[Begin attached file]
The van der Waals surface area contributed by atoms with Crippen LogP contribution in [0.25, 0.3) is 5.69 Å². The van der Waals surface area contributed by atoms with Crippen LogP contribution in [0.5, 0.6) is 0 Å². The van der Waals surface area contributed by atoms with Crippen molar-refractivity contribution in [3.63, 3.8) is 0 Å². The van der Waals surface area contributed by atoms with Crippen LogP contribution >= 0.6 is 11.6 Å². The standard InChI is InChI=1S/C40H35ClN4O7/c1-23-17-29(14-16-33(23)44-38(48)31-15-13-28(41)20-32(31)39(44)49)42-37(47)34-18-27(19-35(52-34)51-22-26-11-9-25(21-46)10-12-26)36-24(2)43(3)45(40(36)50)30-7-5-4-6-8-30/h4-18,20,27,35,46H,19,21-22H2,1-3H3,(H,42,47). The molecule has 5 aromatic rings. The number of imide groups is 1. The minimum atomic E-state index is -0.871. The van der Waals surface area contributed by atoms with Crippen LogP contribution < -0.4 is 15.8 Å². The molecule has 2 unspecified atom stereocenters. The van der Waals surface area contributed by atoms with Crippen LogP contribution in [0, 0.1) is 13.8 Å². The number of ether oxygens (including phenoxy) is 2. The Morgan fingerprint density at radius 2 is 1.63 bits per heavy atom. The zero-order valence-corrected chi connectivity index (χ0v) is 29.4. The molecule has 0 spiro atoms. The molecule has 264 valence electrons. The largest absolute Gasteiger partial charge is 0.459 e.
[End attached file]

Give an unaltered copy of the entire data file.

The van der Waals surface area contributed by atoms with Crippen LogP contribution in [0.25, 0.3) is 5.69 Å². The van der Waals surface area contributed by atoms with Crippen LogP contribution in [0.5, 0.6) is 0 Å². The van der Waals surface area contributed by atoms with Crippen molar-refractivity contribution in [3.63, 3.8) is 0 Å². The van der Waals surface area contributed by atoms with Crippen LogP contribution >= 0.6 is 11.6 Å². The standard InChI is InChI=1S/C40H35ClN4O7/c1-23-17-29(14-16-33(23)44-38(48)31-15-13-28(41)20-32(31)39(44)49)42-37(47)34-18-27(19-35(52-34)51-22-26-11-9-25(21-46)10-12-26)36-24(2)43(3)45(40(36)50)30-7-5-4-6-8-30/h4-18,20,27,35,46H,19,21-22H2,1-3H3,(H,42,47). The molecule has 5 aromatic rings. The number of imide groups is 1. The minimum atomic E-state index is -0.871. The van der Waals surface area contributed by atoms with Crippen LogP contribution < -0.4 is 15.8 Å². The molecule has 2 unspecified atom stereocenters. The van der Waals surface area contributed by atoms with Crippen LogP contribution in [0, 0.1) is 13.8 Å². The number of ether oxygens (including phenoxy) is 2. The Morgan fingerprint density at radius 2 is 1.63 bits per heavy atom. The zero-order valence-corrected chi connectivity index (χ0v) is 29.4. The molecule has 0 spiro atoms. The molecule has 264 valence electrons. The largest absolute Gasteiger partial charge is 0.459 e.